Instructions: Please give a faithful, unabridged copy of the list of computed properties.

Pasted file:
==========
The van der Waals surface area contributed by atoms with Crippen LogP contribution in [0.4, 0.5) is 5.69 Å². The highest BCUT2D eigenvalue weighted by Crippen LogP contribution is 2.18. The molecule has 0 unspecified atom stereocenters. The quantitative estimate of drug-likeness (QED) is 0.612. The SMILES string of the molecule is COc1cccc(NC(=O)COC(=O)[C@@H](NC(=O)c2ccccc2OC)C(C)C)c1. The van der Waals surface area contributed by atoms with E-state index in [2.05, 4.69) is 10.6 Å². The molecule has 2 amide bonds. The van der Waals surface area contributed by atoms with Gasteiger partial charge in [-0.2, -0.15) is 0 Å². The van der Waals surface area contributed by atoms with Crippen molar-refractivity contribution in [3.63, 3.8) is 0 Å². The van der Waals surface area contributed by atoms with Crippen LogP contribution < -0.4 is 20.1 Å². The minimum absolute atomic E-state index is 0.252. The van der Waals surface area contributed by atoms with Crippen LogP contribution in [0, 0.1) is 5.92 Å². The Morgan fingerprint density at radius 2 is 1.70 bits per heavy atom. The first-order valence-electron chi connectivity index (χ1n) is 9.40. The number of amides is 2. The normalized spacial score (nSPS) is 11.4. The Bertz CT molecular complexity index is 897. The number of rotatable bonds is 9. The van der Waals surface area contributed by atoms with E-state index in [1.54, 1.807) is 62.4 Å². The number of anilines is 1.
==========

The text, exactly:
The van der Waals surface area contributed by atoms with Crippen LogP contribution in [0.4, 0.5) is 5.69 Å². The highest BCUT2D eigenvalue weighted by Crippen LogP contribution is 2.18. The molecule has 0 unspecified atom stereocenters. The quantitative estimate of drug-likeness (QED) is 0.612. The SMILES string of the molecule is COc1cccc(NC(=O)COC(=O)[C@@H](NC(=O)c2ccccc2OC)C(C)C)c1. The van der Waals surface area contributed by atoms with E-state index in [2.05, 4.69) is 10.6 Å². The molecule has 2 amide bonds. The van der Waals surface area contributed by atoms with Gasteiger partial charge in [-0.2, -0.15) is 0 Å². The van der Waals surface area contributed by atoms with Crippen molar-refractivity contribution in [3.63, 3.8) is 0 Å². The van der Waals surface area contributed by atoms with Crippen LogP contribution < -0.4 is 20.1 Å². The minimum absolute atomic E-state index is 0.252. The van der Waals surface area contributed by atoms with Crippen LogP contribution in [0, 0.1) is 5.92 Å². The Morgan fingerprint density at radius 2 is 1.70 bits per heavy atom. The first-order valence-electron chi connectivity index (χ1n) is 9.40. The number of amides is 2. The normalized spacial score (nSPS) is 11.4. The Bertz CT molecular complexity index is 897. The number of rotatable bonds is 9. The van der Waals surface area contributed by atoms with E-state index in [1.54, 1.807) is 62.4 Å². The number of anilines is 1.